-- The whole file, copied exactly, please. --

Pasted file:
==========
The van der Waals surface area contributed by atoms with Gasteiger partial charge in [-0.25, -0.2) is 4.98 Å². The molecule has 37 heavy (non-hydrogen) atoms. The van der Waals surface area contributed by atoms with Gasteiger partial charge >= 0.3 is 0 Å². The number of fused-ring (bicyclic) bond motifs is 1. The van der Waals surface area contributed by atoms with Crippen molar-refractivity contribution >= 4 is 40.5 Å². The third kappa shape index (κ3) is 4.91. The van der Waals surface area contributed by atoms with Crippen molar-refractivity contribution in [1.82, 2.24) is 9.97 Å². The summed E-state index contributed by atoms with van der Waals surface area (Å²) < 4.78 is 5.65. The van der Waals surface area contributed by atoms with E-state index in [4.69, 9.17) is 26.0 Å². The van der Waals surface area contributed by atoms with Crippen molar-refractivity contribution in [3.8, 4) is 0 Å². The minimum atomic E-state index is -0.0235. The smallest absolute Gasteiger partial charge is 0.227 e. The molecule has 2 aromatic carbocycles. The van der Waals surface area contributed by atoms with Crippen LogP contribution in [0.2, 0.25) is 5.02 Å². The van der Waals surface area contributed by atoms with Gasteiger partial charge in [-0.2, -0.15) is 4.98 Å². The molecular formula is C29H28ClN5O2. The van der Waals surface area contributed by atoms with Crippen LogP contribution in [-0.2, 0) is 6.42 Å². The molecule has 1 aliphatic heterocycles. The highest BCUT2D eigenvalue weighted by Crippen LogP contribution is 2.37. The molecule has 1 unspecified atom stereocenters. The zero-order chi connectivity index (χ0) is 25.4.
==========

The van der Waals surface area contributed by atoms with Gasteiger partial charge in [-0.25, -0.2) is 4.98 Å². The molecule has 37 heavy (non-hydrogen) atoms. The van der Waals surface area contributed by atoms with Gasteiger partial charge >= 0.3 is 0 Å². The number of fused-ring (bicyclic) bond motifs is 1. The van der Waals surface area contributed by atoms with Crippen molar-refractivity contribution >= 4 is 40.5 Å². The third kappa shape index (κ3) is 4.91. The van der Waals surface area contributed by atoms with Crippen molar-refractivity contribution in [1.82, 2.24) is 9.97 Å². The summed E-state index contributed by atoms with van der Waals surface area (Å²) < 4.78 is 5.65. The van der Waals surface area contributed by atoms with E-state index in [4.69, 9.17) is 26.0 Å². The van der Waals surface area contributed by atoms with Crippen molar-refractivity contribution in [3.8, 4) is 0 Å². The minimum atomic E-state index is -0.0235. The smallest absolute Gasteiger partial charge is 0.227 e. The molecule has 2 aromatic carbocycles. The van der Waals surface area contributed by atoms with Crippen LogP contribution in [0.2, 0.25) is 5.02 Å². The van der Waals surface area contributed by atoms with Gasteiger partial charge in [-0.2, -0.15) is 4.98 Å². The molecular formula is C29H28ClN5O2. The van der Waals surface area contributed by atoms with Crippen LogP contribution in [-0.2, 0) is 6.42 Å². The molecule has 1 aliphatic heterocycles. The highest BCUT2D eigenvalue weighted by Crippen LogP contribution is 2.37. The molecule has 1 unspecified atom stereocenters. The zero-order chi connectivity index (χ0) is 25.4.